Aug 25 2016 | By More

★★★☆☆    Ambitious

theSpace on the Mile (Venue 39) 23 – 27 August 2016
Review by Hugh Simpson

By turns absurd, winsome and tragic, Theatre Paradok’s Lippy at theSpace on the Mile is a challenging, bleakly funny and ultimately impenetrable affair.

Bush Moukarzel’s play begins in a pleasingly meta-theatrical manner with a post-show discussion to a performance that has not taken place, leading to apparent interactions with venue staff. If this confuses the audience, it is as nothing compared to what follows – a demanding, poetic, Beckettian exploration of the true story of four women from the same family who starved themselves to death in County Kildare in 2000, in an apparent suicide pact.

Brett McCarthy Harrop, Erin Whalley and Georgie Maria Rodgers. Photo Theatre Paradok

Brett McCarthy Harrop, Erin Whalley and Georgie Maria Rodgers. Photo Theatre Paradok

The title refers to a lip-reader employed by the police to interpret CCTV footage. Played with some delicacy by Grace Dickson, the character is used to make intriguing points about how lip-reading, like any communication, can be misinterpreted, and about relationships between those in power and the unheard. Spencer Bellows and Claire Lumsden also impress in the opening section, with Sarah Lamb’s acerbic interviewer particularly noteworthy.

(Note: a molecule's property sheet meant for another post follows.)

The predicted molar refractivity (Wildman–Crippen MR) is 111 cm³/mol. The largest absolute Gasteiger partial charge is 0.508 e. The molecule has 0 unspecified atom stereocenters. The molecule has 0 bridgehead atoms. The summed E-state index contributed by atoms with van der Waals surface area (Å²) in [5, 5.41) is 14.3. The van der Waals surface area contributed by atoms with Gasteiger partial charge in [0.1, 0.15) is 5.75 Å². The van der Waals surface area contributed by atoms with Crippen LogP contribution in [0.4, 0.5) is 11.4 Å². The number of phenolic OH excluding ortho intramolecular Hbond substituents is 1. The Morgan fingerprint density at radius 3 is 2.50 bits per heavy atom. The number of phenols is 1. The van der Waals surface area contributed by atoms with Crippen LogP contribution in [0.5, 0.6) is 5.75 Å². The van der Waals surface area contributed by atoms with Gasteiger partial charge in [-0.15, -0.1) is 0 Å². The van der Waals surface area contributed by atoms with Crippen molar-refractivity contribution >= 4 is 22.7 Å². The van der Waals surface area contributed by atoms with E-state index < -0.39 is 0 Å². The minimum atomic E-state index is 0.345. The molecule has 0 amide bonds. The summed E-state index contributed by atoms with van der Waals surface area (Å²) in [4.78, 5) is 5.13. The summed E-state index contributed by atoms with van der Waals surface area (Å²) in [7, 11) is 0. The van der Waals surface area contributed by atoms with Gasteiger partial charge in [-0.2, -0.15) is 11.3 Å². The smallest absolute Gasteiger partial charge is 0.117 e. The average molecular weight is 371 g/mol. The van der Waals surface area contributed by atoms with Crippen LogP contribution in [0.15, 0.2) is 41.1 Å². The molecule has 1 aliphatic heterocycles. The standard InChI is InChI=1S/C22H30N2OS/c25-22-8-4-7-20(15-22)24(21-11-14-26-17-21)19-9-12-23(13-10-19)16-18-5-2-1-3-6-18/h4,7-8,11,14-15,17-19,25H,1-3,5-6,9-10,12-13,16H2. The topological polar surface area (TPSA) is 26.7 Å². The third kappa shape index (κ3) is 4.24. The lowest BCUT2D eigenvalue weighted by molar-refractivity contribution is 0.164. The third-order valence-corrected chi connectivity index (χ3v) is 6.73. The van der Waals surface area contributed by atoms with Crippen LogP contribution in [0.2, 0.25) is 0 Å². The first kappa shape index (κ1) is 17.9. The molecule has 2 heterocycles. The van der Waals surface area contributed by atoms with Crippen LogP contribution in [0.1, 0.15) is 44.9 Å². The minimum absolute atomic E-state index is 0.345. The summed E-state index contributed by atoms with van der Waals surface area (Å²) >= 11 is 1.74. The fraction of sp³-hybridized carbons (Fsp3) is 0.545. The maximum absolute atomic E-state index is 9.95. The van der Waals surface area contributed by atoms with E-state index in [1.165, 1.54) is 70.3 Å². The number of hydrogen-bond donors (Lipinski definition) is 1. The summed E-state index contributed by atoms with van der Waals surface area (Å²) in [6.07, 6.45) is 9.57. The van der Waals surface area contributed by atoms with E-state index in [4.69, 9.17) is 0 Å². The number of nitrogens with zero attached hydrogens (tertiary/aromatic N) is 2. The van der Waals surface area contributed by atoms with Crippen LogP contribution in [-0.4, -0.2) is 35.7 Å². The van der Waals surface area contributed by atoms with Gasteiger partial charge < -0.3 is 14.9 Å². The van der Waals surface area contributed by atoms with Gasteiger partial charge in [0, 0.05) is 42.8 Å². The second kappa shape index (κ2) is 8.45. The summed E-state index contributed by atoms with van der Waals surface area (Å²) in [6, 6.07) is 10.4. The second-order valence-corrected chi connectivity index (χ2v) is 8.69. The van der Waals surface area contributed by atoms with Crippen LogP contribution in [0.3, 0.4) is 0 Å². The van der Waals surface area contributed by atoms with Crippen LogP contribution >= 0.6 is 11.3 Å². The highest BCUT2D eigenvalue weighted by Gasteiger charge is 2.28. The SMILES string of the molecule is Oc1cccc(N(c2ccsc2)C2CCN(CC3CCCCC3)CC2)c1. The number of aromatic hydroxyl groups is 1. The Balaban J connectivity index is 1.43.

The closing sections are much more problematic. Given the almost impossible task of interpreting some elusive and harrowing poetry, and also of convincing as middle-aged Irish women, Brett McCarthy Harrop, Erin Whalley, Georgie Rodgers and Jennifer Jones have a hugely difficult task. That they succeed to the degree they do is praiseworthy, but a diffuseness in this section that is not wholly explained by the unusual material.

Nevertheless, there is a troubling beauty to some of this, helped by attention to detail and movement direction that is notably strong throughout.

This is a difficult piece which raises troubling questions about how valid it is to interpret other people’s lives – including the notion of putting their real lives on stage. Had this – its first non-professional production – succeeded entirely it would almost have been a miracle. While this is a more mixed success, it is still definitely worth doing.

Running time: 55 minutes
theSpace on the Mile (Venue 39), 80 High Street, EH1 1TH
Tuesday 23 – Saturday 27 August 2016
Daily at 8.50 pm
Book tickets on the EdFringe website:
Company website:
Twitter:  @LippyFRINGE2016
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